Movie Review: Yes Man (2008)

Jim Carrey and Zooey Deschanel in Yes Man

Photo: Warner Bros.

The easiest comparison is to Jim Carrey’s 1997 comedy Liar Liar and it is a comparison you are going to read about in every review for Yes Man. The plots are extremely similar except this time around instead of magically compelled not to lie we are dealing with a voluntary decision to say “yes”. Personally I don’t mind Liar Liar is a satisfying diversion and considering the similarities I find myself pretty much satisfied with this flick too.

Jim Carrey plays Carl Allen, a man that has gone through the majority of his life since his divorce saying “no” to virtually anything and everything in an effort to maintain solitude and avoid getting hurt again. After being swayed into attending a “Yes” seminar from a money-grubbing self-help guru played by Terence Stamp he decides to say “yes” to everything, no matter what it may be. For the most part the idea remains relatively tame falling into the same trappings most comedies of this sort run through and the majority of the time it works quite well. I laughed plenty and once it was all said and done there was very little to complain about. There is one joke directly recycled from Liar Liar involving some Scotch tape and the stupid Red Bull gag you have undoubtedly seen in the trailers should have been nixed, but other than that this one isn’t half-bad.

Carrey’s work as of late has grown tired as he has tried to find avenues outside of physical comedy to give him a larger bit of acting cred in Hollywood. He succeeded with films such as The Truman Show and Eternal Sunshine but missed the mark big time with The Number 23. Yes Man is more of a return to form for the funny man, but he manages to slightly reign in the goofy and does quite well as the witty go-getter that says “yes” to everything. Sure, Yes Man is an easy target for criticism based on the fact it is hardly unique, but that doesn’t mean I didn’t enjoy myself, which is really all I need when it comes to movie watching.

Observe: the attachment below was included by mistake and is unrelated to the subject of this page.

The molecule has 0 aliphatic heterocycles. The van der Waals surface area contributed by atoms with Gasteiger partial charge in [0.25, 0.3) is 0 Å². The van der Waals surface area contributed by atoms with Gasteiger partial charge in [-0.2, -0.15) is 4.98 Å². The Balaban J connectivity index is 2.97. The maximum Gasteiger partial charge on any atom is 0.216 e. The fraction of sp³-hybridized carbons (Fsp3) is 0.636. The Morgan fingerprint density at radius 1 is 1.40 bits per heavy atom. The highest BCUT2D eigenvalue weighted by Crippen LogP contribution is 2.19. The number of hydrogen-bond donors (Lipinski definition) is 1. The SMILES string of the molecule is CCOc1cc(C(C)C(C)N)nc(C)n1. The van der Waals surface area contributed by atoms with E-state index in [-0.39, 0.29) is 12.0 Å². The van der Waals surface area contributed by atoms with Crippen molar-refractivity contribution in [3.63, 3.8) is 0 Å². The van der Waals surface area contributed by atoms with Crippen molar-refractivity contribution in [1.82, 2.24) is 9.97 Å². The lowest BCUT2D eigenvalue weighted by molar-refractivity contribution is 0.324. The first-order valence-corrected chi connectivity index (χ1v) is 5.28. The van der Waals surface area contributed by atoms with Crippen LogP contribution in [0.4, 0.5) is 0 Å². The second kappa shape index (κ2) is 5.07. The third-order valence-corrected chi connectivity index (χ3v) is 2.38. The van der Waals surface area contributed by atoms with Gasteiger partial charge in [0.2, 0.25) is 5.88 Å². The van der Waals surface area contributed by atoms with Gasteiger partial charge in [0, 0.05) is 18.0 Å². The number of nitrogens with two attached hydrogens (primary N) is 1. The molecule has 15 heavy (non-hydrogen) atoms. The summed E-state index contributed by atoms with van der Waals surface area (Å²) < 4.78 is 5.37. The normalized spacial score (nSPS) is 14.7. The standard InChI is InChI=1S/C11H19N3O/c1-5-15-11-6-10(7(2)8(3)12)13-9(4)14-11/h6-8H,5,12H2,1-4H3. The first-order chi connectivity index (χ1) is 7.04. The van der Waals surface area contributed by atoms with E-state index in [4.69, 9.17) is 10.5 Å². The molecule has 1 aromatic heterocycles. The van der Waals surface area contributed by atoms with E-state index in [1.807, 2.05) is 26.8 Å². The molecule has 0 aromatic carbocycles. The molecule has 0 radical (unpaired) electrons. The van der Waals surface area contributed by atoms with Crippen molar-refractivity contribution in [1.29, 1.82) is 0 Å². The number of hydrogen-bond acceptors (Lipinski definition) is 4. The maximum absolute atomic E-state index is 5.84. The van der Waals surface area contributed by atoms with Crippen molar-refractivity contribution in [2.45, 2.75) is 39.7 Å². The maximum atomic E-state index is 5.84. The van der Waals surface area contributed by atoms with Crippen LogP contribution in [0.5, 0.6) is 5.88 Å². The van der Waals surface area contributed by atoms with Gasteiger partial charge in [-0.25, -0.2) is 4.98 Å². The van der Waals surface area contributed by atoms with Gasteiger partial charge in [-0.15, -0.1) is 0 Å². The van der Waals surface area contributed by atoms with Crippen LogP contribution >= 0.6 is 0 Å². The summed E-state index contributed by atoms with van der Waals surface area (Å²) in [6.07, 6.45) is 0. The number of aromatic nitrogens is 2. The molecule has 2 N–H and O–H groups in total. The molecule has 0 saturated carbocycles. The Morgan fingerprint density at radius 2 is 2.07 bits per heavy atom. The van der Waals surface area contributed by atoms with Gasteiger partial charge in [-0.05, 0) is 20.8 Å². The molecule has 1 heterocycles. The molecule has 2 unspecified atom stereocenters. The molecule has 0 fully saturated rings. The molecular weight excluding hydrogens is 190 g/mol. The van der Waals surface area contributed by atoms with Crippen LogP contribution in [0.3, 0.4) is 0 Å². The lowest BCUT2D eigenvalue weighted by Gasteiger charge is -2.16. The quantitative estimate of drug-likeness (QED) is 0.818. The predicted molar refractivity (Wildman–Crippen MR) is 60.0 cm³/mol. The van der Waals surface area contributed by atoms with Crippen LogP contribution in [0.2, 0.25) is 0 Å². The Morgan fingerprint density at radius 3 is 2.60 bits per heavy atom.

Outside of Carrey, the other bonus is Zooey Deschanel who seems to become more and more likable every time I see her. She just seems like such a sweet girl and she fills the part perfectly here as the picture of innocence whose heart has been broken in the past yet she lives her life with a carefree abandon, which meshes well with Carl’s new found freedom. John Michael Higgins has a funny little role as the man who introduces Carl to “Yes” and Bradley Cooper (Wedding Crashers) and Danny Masterson (“That ’70s Show”) are relatively harmless in supporting roles as Carl’s friends, even though they provide pretty much zero laughs.

I haven’t been as down on Carrey as most have since I did enjoy Fun with Dick and Jane in 2005, but it really all depends on if you still think he is funny. If you enjoyed Liar Liar and are ready for what really equates to a sequel then jump right in, this one will serve you well. A lot of the jokes don’t feel all that “new”, but I was shocked to see how close some of the jokes rub up against an R-rating with some seriously questionable moments. One in particular involves a little old lady and the removal of her dentures as she wants to do Carl a favor for helping him out – you can assume what happens beyond that point.

This won’t be the film to turn Jim Carrey’s career around, but it will be interesting to watch the box-office and see just how much influence he still has on general audiences. It’s interesting to see how so many have turned on the star since Liar Liar in 1997 which was a hit with critics and scored $181 million at the box-office. Bruce Almighty earned $242 million in 2003, but since then he really hasn’t had a break out hit. Yes Man is funny, but its couple of moments of questionable PG-13 humor may be its ultimate downfall with the more family friendly crowd, which typically turn films like this into bonafide blockbusters.



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